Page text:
George Barrett (actuary)

From Wikipedia, the free encyclopedia
Jump to: navigation, search
George Barrett
Born 1752
Died 1821
Nationality British

George Barrett (1752–1821) was a British actuary.[1]

Life[edit]

Barrett was the son of a farmer of Wheeler Street, a small hamlet in Surrey. At an early age, although engaged in daily labour, he made, unaided, considerable progress in mathematics, taking special interest in the class of problems connected with the duration of human life.[1]

He afterwards, during a period of twenty-five years (1786–1811), laboured assiduously at his great series of life assurance and annuity tables, working all the while, first as a schoolmaster, afterwards as a land steward, for the maintenance of younger relatives, to whose support he devoted a great part of his earnings.[1]

In 1813, he became actuary to the Hope Life Office, but retained that appointment for little more than two years. In the worldly sense his life was all failure. At the age of sixty-four he retired, broken in health and worn in spirit, to pass his remaining days with his sisters, at whose house in Godalming he died in 1821.[1]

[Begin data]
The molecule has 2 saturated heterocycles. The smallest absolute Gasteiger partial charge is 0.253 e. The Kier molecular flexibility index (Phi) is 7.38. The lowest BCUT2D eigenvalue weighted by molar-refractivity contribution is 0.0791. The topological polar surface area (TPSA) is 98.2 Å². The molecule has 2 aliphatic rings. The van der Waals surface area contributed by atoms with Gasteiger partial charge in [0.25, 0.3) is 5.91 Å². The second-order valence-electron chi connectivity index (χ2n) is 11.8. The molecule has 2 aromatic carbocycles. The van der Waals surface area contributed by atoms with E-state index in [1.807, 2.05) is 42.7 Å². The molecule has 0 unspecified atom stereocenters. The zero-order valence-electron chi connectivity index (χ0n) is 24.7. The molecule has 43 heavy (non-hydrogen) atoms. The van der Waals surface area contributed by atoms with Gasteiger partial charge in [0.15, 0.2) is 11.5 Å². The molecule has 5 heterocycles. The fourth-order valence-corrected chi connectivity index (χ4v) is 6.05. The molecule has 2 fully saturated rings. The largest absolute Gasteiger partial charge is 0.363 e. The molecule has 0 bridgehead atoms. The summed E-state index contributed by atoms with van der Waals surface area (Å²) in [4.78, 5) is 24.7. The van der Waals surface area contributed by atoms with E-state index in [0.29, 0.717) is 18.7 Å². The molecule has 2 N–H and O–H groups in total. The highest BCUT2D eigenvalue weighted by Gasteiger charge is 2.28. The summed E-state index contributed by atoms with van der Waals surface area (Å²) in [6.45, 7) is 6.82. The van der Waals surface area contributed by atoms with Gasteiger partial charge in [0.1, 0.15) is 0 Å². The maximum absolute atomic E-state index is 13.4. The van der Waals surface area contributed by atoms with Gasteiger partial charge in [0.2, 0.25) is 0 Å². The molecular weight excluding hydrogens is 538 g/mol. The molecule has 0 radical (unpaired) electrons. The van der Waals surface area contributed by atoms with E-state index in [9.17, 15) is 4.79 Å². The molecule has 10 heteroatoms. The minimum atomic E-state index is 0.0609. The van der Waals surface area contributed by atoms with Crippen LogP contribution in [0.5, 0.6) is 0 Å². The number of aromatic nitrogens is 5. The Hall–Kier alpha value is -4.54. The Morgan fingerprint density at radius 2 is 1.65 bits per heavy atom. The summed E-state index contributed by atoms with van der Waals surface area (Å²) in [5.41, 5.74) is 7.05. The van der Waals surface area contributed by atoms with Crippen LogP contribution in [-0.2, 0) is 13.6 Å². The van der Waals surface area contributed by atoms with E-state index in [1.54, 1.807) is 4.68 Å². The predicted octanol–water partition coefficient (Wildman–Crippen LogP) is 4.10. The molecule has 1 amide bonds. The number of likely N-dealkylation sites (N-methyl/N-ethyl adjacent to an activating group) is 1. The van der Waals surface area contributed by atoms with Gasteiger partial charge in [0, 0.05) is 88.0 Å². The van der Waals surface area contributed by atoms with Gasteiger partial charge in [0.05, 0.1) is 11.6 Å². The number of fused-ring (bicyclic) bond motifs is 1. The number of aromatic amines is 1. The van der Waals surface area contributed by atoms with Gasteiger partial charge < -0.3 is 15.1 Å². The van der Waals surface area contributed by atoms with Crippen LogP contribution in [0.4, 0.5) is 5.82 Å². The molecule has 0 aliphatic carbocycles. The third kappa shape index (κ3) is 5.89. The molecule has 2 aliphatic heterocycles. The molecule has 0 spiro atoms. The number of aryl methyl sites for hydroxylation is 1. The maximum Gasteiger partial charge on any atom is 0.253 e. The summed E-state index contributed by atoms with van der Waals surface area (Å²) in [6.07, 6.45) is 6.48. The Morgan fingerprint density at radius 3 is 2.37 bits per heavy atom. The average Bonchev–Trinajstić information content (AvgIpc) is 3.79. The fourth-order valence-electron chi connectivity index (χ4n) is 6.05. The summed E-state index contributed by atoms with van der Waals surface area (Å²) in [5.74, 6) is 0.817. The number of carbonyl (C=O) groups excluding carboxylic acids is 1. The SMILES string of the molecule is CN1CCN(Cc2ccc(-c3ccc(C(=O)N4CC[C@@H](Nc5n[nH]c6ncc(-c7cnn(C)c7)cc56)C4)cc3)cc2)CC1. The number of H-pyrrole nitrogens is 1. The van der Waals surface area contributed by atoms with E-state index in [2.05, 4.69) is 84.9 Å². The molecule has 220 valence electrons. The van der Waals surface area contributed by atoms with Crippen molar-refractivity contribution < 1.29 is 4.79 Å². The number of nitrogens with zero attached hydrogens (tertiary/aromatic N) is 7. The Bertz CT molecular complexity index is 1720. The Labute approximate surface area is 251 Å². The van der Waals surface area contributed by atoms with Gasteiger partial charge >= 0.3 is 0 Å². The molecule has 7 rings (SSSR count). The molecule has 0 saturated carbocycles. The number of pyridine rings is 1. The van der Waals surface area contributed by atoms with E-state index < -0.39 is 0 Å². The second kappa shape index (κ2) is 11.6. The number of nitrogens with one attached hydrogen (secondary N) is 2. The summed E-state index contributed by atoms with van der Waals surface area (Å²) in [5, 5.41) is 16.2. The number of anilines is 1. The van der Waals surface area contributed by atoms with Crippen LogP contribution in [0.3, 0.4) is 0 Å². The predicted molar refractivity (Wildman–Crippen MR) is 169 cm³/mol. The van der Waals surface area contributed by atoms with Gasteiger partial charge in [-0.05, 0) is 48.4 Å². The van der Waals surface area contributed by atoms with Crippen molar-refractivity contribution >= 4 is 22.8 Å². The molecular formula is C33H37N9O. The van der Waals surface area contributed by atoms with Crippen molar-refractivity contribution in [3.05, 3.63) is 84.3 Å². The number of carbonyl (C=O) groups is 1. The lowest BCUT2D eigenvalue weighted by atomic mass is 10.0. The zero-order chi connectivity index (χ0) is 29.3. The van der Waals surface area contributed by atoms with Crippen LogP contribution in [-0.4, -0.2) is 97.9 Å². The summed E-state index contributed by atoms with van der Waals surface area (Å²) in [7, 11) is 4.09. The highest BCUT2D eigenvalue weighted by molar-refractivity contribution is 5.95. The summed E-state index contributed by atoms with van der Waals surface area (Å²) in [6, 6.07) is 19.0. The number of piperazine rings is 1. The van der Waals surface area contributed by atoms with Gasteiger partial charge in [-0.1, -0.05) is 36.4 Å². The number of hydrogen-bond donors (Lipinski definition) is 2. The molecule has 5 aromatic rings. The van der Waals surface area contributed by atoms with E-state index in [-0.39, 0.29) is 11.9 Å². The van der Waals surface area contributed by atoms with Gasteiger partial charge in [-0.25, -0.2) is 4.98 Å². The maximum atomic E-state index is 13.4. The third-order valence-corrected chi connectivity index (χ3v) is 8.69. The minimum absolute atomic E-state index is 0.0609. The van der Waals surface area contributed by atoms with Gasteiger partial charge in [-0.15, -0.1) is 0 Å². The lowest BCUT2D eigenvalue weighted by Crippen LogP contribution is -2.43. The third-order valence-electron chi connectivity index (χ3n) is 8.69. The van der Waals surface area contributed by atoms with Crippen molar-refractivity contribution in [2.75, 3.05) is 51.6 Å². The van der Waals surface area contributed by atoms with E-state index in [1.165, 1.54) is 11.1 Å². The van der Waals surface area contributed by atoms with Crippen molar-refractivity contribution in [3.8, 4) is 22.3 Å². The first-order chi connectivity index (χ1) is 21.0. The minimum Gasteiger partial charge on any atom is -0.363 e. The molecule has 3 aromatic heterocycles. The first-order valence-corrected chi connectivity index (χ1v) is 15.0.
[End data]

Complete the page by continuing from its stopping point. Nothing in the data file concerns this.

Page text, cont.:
Works[edit]

His comprehensive series of life tables, and the ingenious and fertile method, known as the columnar method, which he had devised for their construction, won the ardent approval of Francis Baily, who made earnest but vain efforts to get them published by subscription, and afterwards, in 1812, read a paper upon them before the Royal Society; but that body, for reasons unexplained, refused to order the memoir to be printed. It was then published as an appendix to the edition of 1813 of Baily's work on Annuities. There has been some controversy as to the originality of Barrett's method. His claims have been ably vindicated by Augustus De Morgan;[2] more details of this interesting question, and exposition of Barrett's method and the important advances subsequently made upon it by Griffith Davies and others are to be found in the references.[3]

Some time after Barrett's death most of his papers were destroyed by fire. The tables were purchased by Charles Babbage, who made use of them in his Comparative View. With that exception, and that of the specimens in Baily's appendix, they were never printed.[3]

Barrett also published, in 1786, an "Essay towards a System of Police," in which he recommends one more patriarchal, than that of Russia or the Caliph Haroun al Raschid according to Clerke.[4]

Notes[edit]

  1. ^ a b c d Clerke 1885, p. 281.
  2. ^ Clerke 1885, p. 282 Assurance Magazine, iv. 185, xii. 348
  3. ^ a b Clerke 1885, p. 282.
  4. ^ Clerke, p. 282.

References[edit]

Attribution